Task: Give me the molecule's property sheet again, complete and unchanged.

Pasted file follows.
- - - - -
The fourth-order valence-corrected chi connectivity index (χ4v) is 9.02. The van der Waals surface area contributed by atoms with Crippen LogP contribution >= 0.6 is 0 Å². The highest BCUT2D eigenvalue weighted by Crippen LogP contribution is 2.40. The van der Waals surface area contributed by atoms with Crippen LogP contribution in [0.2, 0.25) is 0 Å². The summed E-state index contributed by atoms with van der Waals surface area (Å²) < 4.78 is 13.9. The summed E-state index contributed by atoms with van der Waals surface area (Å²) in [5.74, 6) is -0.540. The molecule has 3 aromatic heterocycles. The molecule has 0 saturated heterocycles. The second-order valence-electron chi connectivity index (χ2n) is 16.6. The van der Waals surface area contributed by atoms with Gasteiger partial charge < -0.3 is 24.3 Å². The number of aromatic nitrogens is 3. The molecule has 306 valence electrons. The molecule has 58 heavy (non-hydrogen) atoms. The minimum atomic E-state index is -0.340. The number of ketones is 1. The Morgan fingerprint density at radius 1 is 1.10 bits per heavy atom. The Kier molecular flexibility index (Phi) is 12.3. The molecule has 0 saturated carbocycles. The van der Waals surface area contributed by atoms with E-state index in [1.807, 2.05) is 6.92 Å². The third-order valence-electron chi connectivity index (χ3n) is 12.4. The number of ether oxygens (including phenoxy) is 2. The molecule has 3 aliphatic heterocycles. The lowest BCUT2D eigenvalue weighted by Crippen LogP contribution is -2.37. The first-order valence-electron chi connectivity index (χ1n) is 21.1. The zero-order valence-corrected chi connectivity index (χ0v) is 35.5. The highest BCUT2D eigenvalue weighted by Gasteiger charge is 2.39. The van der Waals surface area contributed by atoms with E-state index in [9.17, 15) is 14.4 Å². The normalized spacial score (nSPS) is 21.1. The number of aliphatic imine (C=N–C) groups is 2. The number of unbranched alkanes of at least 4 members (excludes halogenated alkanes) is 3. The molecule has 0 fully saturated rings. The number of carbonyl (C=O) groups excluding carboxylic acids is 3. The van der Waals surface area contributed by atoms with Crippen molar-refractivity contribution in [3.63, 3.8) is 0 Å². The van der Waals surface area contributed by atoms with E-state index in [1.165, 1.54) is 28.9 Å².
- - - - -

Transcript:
The fourth-order valence-corrected chi connectivity index (χ4v) is 9.02. The van der Waals surface area contributed by atoms with Crippen LogP contribution >= 0.6 is 0 Å². The highest BCUT2D eigenvalue weighted by Crippen LogP contribution is 2.40. The van der Waals surface area contributed by atoms with Crippen LogP contribution in [0.2, 0.25) is 0 Å². The summed E-state index contributed by atoms with van der Waals surface area (Å²) < 4.78 is 13.9. The summed E-state index contributed by atoms with van der Waals surface area (Å²) in [5.74, 6) is -0.540. The molecule has 3 aromatic heterocycles. The molecule has 0 saturated heterocycles. The second-order valence-electron chi connectivity index (χ2n) is 16.6. The van der Waals surface area contributed by atoms with Gasteiger partial charge < -0.3 is 24.3 Å². The number of aromatic nitrogens is 3. The molecule has 306 valence electrons. The molecule has 58 heavy (non-hydrogen) atoms. The minimum atomic E-state index is -0.340. The number of ketones is 1. The Morgan fingerprint density at radius 1 is 1.10 bits per heavy atom. The Kier molecular flexibility index (Phi) is 12.3. The molecule has 0 saturated carbocycles. The van der Waals surface area contributed by atoms with E-state index in [1.807, 2.05) is 6.92 Å². The third-order valence-electron chi connectivity index (χ3n) is 12.4. The number of ether oxygens (including phenoxy) is 2. The molecule has 3 aliphatic heterocycles. The lowest BCUT2D eigenvalue weighted by Crippen LogP contribution is -2.37. The first-order valence-electron chi connectivity index (χ1n) is 21.1. The zero-order valence-corrected chi connectivity index (χ0v) is 35.5. The highest BCUT2D eigenvalue weighted by Gasteiger charge is 2.39. The van der Waals surface area contributed by atoms with E-state index in [9.17, 15) is 14.4 Å². The normalized spacial score (nSPS) is 21.1. The number of aliphatic imine (C=N–C) groups is 2. The number of unbranched alkanes of at least 4 members (excludes halogenated alkanes) is 3. The molecule has 0 fully saturated rings. The number of carbonyl (C=O) groups excluding carboxylic acids is 3. The van der Waals surface area contributed by atoms with Crippen molar-refractivity contribution in [3.63, 3.8) is 0 Å². The van der Waals surface area contributed by atoms with E-state index in [1.165, 1.54) is 28.9 Å².